STANDISH – The leaders of the Standish Historical Society have their hearts set on purchasing the Luce House, a foreclosed residence across the street from the Old Red Church, the society’s current location on Oak Hill Road.
The historic 50 Oak Hill Road home, which is owned by Wells Fargo Bank, is handicapped-accessible and has year-round heating – two desirable features, in the eyes of the society’s officials. The town-owned Old Red Church, which is neither handicapped-accessible nor heated, is listed on the National Register of Historic Places and, as a result, cannot be renovated to include an elevator. The society operates on the second floor of the two-century-old building, which has steep, shallow staircases that are difficult for members to climb.
The problem facing the nonprofit historical society, which has been seeking a new home for years, is a significant funding shortfall. Furthermore, the Luce property could go on the market soon.
Members of the society were the only potential bidders on the home in attendance at a Sept. 18 public auction in South Portland. But bidding for the property, which was formerly owned by Therese Beaulieu, began at $150,000. The society only had $25,000 on hand and was unable to acquire the property.
According to Chris Closs, field service adviser for the nonprofit group Maine Preservation, Wells Fargo has 15 days after the auction to decide whether to put the property on the market. Under the terms of the 1977 federal Community Reinvestment Act, the bank may be obligated to offer the property to a local nonprofit before it lists the property with a real estate agent, Closs said.
That’s why the historical society is desperate to raise $50,000 as soon as possible. When asked at what point the society needs the money, President Glenna Jamison replied, “Last month.”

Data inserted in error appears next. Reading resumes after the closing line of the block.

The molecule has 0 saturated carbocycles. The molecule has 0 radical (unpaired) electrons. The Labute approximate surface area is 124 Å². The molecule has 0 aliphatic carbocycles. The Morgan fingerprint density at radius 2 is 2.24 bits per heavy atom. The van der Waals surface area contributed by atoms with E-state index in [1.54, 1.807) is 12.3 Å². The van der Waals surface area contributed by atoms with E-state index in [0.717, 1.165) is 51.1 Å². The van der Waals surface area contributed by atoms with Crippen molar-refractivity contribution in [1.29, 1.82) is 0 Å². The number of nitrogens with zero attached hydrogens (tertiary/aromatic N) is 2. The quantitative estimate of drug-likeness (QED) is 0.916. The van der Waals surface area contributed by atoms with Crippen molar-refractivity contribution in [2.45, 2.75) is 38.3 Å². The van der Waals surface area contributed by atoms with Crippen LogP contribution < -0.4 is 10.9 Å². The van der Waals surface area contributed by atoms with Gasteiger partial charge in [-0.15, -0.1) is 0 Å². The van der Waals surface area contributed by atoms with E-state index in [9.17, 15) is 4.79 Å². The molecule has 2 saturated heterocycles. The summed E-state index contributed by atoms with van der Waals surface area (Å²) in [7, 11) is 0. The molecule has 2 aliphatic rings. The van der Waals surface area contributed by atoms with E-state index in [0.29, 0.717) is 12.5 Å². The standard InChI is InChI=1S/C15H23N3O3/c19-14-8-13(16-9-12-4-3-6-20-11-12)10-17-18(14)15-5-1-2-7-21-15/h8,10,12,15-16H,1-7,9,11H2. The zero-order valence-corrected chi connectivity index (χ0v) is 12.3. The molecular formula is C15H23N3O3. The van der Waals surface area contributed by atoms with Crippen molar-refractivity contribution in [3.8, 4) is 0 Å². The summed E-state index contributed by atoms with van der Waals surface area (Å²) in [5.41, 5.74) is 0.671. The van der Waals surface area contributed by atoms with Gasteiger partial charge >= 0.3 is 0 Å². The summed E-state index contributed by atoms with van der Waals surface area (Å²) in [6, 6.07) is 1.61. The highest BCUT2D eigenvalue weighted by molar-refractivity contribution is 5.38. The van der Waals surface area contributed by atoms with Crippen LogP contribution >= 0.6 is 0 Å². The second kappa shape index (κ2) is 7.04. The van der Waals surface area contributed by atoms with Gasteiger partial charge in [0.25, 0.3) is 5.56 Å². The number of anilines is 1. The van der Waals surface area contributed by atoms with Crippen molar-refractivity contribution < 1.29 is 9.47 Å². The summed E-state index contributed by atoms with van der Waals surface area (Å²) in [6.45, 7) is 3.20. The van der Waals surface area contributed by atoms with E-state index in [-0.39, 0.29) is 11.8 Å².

“It could go anytime,” Jamison said. “If we had $80,000, the bank would at least look at us.”
The society recently approached Norway Savings Bank in search of a loan, but was turned away due to low collateral, Jamison said.
“It’s like the chicken and the egg,” she said. “We can’t get the house because we don’t have enough collateral. If we could purchase the house, then we could get grants to help us – to fix it up and everything.”
According to Vice President Pam Slattery-Thomas, the Luce House, which is about 115 years old and is located next to an old graveyard where many Standish town founders were buried, has great “historical interest.” The home was moved from its original location on Dolloff Road by a team of oxen, Slattery-Thomas said. Workers from a long-defunct Standish Corner coat factory were let out of work early to watch the move, Slattery-Thomas said.
If the historical society were able to purchase the Luce House, Slattery-Thomas said, it could still maintain the historic classroom exhibit on the second floor of the Old Red Church.
“By having this home it would make it almost an historic campus, you could call it,” she said. “We could still keep what’s left of the historic area intact.”
The historical society holds a large volume of town records on the second floor of the Old Red Church. According to Jamison, the goal is to move the records to the Luce House, and establish a year-round handicapped-accessible research center there.
“If we got that building, we would do tours, like a three-point tour, because the most important part of the history of the town is the Marrett House and the Old Red Church (and the cemetery next to the Luce House),” Jamison said. “We would just have a research center across the street, but we would still have the schoolroom and maybe some of the exhibits that we still have here.”
According to Secretary Eleanor Sawyer, the majority of the society’s members are elderly and are unable to access the records and exhibits on the second floor of the church.
“A lot of the people that are most interested in this are elderly, and they have no access at all,” Sawyer said. “They can’t get up the stairs.”
The Luce House is the fifth building that the society has tried to acquire in recent years. According to Jamison, the society’s leadership is becoming fed up with the lack of progress to date.
“We’re frustrated because we’ve been trying so long to get a place where everyone could come in the winter,” Jamison said.
Pam Slattery-Thomas, left, and Glenna Jamison of the Standish Historical Society stand in front of the Luce House, the foreclosed 50 Oak Hill Road home that they hope to acquire as a research center for the society.